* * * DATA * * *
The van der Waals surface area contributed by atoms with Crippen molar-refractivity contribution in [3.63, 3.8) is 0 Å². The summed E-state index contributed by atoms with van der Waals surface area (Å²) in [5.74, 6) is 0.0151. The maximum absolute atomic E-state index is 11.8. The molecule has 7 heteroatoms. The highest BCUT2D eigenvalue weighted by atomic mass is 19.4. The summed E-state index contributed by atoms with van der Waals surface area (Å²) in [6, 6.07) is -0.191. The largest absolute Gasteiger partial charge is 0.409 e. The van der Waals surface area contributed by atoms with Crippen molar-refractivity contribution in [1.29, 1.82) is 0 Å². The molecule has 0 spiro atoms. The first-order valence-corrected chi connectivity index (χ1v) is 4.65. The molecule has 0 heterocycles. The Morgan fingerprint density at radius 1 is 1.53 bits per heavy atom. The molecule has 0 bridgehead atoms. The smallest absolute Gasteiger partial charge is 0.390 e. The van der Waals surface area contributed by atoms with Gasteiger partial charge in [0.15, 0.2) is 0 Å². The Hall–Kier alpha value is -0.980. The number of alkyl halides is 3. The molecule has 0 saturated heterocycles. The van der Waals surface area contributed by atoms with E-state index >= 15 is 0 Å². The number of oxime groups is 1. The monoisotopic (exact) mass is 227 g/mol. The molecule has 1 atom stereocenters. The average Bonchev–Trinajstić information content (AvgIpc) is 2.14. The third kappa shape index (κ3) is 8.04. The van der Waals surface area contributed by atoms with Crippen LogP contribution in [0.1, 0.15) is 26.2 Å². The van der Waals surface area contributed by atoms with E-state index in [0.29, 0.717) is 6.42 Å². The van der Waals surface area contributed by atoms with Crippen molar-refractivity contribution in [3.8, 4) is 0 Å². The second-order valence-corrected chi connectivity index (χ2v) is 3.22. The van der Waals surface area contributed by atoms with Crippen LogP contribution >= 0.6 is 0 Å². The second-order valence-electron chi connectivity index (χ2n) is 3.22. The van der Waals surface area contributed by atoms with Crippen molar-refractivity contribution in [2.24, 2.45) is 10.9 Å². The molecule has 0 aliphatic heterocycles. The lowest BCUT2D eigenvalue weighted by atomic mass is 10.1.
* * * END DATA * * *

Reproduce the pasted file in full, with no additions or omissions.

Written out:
The van der Waals surface area contributed by atoms with Crippen molar-refractivity contribution in [3.63, 3.8) is 0 Å². The summed E-state index contributed by atoms with van der Waals surface area (Å²) in [5.74, 6) is 0.0151. The maximum absolute atomic E-state index is 11.8. The molecule has 7 heteroatoms. The highest BCUT2D eigenvalue weighted by atomic mass is 19.4. The summed E-state index contributed by atoms with van der Waals surface area (Å²) in [6, 6.07) is -0.191. The largest absolute Gasteiger partial charge is 0.409 e. The van der Waals surface area contributed by atoms with Crippen molar-refractivity contribution in [1.29, 1.82) is 0 Å². The molecule has 0 spiro atoms. The first-order valence-corrected chi connectivity index (χ1v) is 4.65. The molecule has 0 heterocycles. The Morgan fingerprint density at radius 1 is 1.53 bits per heavy atom. The molecule has 0 bridgehead atoms. The smallest absolute Gasteiger partial charge is 0.390 e. The van der Waals surface area contributed by atoms with Gasteiger partial charge in [0.15, 0.2) is 0 Å². The Hall–Kier alpha value is -0.980. The number of alkyl halides is 3. The molecule has 0 saturated heterocycles. The van der Waals surface area contributed by atoms with E-state index >= 15 is 0 Å². The number of oxime groups is 1. The monoisotopic (exact) mass is 227 g/mol. The molecule has 1 atom stereocenters. The average Bonchev–Trinajstić information content (AvgIpc) is 2.14. The third kappa shape index (κ3) is 8.04. The van der Waals surface area contributed by atoms with Crippen LogP contribution in [0.1, 0.15) is 26.2 Å². The van der Waals surface area contributed by atoms with E-state index in [0.29, 0.717) is 6.42 Å². The van der Waals surface area contributed by atoms with Crippen molar-refractivity contribution in [3.8, 4) is 0 Å². The second-order valence-corrected chi connectivity index (χ2v) is 3.22. The van der Waals surface area contributed by atoms with Crippen LogP contribution >= 0.6 is 0 Å². The second-order valence-electron chi connectivity index (χ2n) is 3.22. The van der Waals surface area contributed by atoms with Crippen molar-refractivity contribution in [2.24, 2.45) is 10.9 Å². The molecule has 0 aliphatic heterocycles. The lowest BCUT2D eigenvalue weighted by atomic mass is 10.1.